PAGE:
The company, which is owned by gaming giant Epic Games, added in a Twitter post that “All Houseparty accounts are safe – the service is secure, has never been compromised, and doesn’t collect passwords for other sites.”
The implication here is that people have been reusing passwords across different accounts. Criminals can buy up passwords exposed in historical data breaches and attempt to gain access to other accounts that use the same email address in a type of attack known as credential stuffing.
A $1m bounty
But this was not enough to stem an apparent exodus of users, seemingly undoing some of the growth that has brought an additional two million users per week this month. Then, in the early hours of Tuesday morning, the story took a dramatic turn.
“We are investigating indications that the recent hacking rumours were spread by a paid commercial smear campaign to harm Houseparty,” a Houseparty spokesperson said.
“We are offering a $1,000,000 bounty for the first individual to provide proof of such a campaign.”
We are investigating indications that the recent hacking rumors were spread by a paid commercial smear campaign to harm Houseparty. We are offering a $1,000,000 bounty for the first individual to provide proof of such a campaign to firstname.lastname@example.org.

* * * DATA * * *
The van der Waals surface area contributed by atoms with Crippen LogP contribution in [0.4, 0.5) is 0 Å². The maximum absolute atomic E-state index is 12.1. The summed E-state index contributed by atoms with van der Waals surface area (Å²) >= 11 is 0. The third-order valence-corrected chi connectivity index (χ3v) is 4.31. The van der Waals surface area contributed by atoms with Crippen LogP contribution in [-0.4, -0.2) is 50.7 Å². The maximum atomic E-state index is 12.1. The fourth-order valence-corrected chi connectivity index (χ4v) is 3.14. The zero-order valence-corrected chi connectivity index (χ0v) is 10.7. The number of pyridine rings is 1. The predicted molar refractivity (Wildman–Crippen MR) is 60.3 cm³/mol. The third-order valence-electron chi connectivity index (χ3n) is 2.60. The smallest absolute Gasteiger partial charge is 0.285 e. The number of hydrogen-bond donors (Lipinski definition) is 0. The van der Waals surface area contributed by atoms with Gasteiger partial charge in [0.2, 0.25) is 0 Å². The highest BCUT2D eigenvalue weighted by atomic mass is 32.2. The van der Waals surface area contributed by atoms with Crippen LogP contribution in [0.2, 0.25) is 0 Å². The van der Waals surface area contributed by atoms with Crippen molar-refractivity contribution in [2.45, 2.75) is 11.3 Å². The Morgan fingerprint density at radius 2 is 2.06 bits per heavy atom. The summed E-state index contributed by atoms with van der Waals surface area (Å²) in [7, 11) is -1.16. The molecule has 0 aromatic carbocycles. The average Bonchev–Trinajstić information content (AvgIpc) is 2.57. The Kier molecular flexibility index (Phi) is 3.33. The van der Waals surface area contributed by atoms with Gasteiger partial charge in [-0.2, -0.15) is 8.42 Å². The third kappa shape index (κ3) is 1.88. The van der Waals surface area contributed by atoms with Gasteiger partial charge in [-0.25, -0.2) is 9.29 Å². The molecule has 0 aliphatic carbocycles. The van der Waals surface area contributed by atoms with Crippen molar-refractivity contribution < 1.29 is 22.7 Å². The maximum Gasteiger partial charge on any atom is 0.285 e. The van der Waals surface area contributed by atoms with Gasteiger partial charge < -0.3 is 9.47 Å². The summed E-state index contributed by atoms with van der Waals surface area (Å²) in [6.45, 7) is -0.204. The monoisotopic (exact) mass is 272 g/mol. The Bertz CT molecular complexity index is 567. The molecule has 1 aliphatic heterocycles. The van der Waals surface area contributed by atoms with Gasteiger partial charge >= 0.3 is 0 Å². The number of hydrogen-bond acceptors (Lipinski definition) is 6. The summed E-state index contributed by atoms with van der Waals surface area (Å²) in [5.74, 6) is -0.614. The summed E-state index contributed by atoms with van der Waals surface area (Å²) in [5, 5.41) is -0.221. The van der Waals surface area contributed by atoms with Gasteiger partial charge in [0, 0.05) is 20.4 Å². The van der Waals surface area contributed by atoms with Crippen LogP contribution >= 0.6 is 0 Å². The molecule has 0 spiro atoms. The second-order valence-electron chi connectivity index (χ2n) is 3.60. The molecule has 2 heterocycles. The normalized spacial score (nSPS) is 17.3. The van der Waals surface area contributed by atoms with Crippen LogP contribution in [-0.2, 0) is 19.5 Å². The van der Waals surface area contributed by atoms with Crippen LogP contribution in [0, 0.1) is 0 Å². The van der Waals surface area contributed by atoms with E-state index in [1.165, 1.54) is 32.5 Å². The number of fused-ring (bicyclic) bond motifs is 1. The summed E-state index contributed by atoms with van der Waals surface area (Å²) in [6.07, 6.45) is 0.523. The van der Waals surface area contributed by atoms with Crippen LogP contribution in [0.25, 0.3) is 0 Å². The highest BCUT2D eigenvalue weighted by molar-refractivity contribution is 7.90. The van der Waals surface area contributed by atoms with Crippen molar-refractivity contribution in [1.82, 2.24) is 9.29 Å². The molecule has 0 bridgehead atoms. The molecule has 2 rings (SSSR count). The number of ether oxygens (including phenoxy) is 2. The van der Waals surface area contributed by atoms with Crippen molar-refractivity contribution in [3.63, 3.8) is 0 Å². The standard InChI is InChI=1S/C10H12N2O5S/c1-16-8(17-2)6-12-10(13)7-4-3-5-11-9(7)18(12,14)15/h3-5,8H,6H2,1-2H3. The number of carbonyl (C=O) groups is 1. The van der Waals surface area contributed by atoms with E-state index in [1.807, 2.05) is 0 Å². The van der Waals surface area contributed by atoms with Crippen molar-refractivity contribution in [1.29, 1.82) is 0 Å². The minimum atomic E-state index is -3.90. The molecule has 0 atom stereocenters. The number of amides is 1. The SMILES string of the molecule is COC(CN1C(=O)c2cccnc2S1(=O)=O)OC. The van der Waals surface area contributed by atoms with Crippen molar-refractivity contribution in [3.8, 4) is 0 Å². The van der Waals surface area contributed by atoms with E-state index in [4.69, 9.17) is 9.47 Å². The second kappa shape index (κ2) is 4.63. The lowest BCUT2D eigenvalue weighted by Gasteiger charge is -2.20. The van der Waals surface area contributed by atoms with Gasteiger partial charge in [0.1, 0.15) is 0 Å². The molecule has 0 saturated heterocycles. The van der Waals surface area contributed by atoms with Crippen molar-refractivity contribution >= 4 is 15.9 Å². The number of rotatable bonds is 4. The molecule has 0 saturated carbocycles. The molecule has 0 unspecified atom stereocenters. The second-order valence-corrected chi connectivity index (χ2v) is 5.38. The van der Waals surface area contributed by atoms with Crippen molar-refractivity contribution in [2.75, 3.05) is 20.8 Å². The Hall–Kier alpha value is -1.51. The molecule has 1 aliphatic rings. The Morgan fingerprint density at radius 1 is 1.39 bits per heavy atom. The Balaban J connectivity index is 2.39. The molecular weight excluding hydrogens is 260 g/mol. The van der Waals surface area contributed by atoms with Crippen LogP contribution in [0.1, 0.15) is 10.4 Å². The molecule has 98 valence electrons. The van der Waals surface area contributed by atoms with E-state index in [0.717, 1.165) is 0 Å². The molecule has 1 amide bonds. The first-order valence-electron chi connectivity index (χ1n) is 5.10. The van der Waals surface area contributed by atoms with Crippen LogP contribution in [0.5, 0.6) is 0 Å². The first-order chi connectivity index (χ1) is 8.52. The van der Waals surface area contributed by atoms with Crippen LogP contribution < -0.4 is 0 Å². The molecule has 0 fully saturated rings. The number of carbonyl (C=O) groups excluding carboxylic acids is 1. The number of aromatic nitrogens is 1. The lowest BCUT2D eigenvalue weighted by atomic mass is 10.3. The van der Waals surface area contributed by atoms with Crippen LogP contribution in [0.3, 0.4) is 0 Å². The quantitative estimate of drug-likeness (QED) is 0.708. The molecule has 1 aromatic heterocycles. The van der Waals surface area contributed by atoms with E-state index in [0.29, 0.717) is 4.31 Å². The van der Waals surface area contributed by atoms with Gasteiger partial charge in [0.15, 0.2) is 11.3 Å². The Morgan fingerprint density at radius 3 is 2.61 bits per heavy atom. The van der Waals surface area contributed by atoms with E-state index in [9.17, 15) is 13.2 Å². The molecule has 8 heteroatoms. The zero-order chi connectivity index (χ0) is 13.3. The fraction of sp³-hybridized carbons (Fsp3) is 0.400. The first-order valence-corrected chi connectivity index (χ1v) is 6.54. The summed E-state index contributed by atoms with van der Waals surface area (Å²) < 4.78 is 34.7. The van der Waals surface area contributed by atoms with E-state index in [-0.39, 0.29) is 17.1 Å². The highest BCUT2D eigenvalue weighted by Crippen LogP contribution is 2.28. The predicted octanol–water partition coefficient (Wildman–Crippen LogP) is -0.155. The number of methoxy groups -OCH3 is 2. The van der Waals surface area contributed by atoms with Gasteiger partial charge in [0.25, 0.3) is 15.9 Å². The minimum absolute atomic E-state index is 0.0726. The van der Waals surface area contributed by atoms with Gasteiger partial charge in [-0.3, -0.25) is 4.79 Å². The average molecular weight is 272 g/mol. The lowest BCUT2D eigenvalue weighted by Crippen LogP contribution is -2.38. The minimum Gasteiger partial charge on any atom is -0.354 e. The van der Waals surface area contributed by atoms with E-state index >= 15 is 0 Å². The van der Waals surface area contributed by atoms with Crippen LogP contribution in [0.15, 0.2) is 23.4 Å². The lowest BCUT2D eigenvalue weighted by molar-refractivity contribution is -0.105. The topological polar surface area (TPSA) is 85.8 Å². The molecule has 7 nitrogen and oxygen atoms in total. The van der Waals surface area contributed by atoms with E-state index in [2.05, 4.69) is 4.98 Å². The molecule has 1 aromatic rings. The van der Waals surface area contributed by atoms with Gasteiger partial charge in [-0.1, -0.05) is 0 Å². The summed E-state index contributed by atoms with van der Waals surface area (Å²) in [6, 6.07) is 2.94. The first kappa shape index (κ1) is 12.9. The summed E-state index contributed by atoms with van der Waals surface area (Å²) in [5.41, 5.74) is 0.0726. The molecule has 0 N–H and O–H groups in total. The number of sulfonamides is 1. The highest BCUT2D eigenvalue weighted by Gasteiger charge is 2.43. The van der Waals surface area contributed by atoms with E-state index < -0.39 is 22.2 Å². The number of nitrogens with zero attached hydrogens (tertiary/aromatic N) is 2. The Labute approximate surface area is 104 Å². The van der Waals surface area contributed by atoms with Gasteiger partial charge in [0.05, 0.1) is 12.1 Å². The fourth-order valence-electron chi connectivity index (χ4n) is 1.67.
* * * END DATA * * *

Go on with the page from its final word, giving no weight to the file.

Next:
— Houseparty (@houseparty) March 31, 2020
Was Houseparty hacked, sabotaged or something else?
So, was Houseparty hacked? Is commercial foul play to blame? Or have people just been practising poor password hygiene? Let’s break down the possibilities.
- Houseparty has been storing passwords in plaintext and their server has been accessed, allowing scammers to steal these passwords and use them to log into accounts where the same password has been used across other online services. However, Houseparty told Verdict that there is no evidence of this – nor has anyone provided any. Houseparty added that passwords are salted and hashed, meaning that even if someone accessed the secure database in which they are stored, they would appear as meaningless symbols.